Writing every day has been good. There’s a lot that I couldn’t post because it was just too dark; it was true, and I hope it will serve those who are going through that awful maze themselves someday, but it’s probably better off written as a book instead.
I think my grasping at remembering everything, like trying to grasp the wind, is prolonging it. I don’t want to forget, but will remembering every detail help? Will it help me to love my husband, and my children, and my mother, and my friends? I don’t think so. I can’t do that if I’m not present. How long do I allow the recall, purposefully dredging up what cannot come again? It feels like betrayal to forget, but neglecting Today to sift through Yesterday – that doesn’t sit right either. Today doesn’t belong to me. Today will be my children’s background, and theirs to sift through someday. Today is happening to you, and my neighbors, and everyone; it’s not just for my tears. A good friend used to talk about balance; “balance is important, but not everything weighs the same.” It’s true. It’s tricky.
I almost quit school this week. I had looked at my extended due dates, and realized I made a grave error (grave, get it?) – is it too soon for puns? Some of you might say it’s always too soon for puns. You would be in err, but this is a time for mercy.
It was just a hard, very dark day. Probably the darkest day. It’s sneaky, how that tide rolls in. I could not make myself care about the present, and I could not make myself hope to care again for much in the future. The not-caring had a tinge of anger under it though, which tells me it wasn’t true apathy, the one you really need to worry about. It’s just grief. God knows this. My favorite line of my favorite Christmas hymn is ‘He knows our need, to our weakness is no stranger’ – He knows.
But I care today. It’s coming back, the things I care about. The clouds broke, and the tide rolled out again. This time, I climbed ashore.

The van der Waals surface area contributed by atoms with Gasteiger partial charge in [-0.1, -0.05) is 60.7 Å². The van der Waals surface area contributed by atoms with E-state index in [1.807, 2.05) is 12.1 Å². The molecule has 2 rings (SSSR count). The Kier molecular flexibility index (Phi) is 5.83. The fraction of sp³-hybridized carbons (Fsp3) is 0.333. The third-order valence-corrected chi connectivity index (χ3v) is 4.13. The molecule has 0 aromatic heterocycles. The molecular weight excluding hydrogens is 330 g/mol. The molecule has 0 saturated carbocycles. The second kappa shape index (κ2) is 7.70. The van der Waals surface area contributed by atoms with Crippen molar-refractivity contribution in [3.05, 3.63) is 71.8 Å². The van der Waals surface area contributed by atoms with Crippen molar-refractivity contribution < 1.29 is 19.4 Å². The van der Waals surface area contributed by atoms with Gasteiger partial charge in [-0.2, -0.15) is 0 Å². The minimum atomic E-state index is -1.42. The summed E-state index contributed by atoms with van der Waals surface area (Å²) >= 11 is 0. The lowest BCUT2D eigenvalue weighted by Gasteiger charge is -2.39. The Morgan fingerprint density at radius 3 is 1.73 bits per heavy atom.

The thing with C.S. Lewis is that he was limited to four notebooks. Four. He had four scratchpads to contain his grief, and he refused to buy another; “I resolve to let this limit my jottings. I will not start buying books for the purpose.” The internet though, it just goes on forever. I cannot always be taking up the invitation; my son turns 9 this week. It is enough.
I know the tides will still come and go, with their errant rogue waves, but the initial storm surge has passed. I know I will still want to call him for our weekly check-ins, and I’ll still cry when the ache wells up. I will never again hear “Hey, Chelsebelle!”, and the world will be dimmer for it. But while grief has to run its course, I cannot get trapped in the eddy again. “The steadfast love of the Lord never ceases; His mercies never come to an end; they are new every morning; great is Your faithfulness. ‘The Lord is my portion,’ says my soul, ‘therefore I will hope in Him.’”
Dawn, that inconsiderate, unrelenting, merciful thing – how I am thankful that she will not be stopped. Yesterday, I found myself smiling while running errands. Smiling, can you imagine? A little later, a friend was feeling down and I found myself having encouragement to give, what a gift. I slowly feel myself again; “Oh there you are, Peter.”
Grief has a clarifying and purifying quality to it, like all truth. This has been what I’ve appreciated most, the ‘gift’ of perspective. But as Lewis said, ‘I know the two great commandments, and I’d better get on with them.’ Perhaps Lady Julian of Norwich said it best; “All shall be well, and all shall be well, and all manner of thing shall be well.”
Peace be with you. I love you, Dad.
C.S. Lewis Quotes taken from “A Grief Observed”, pp 59, 70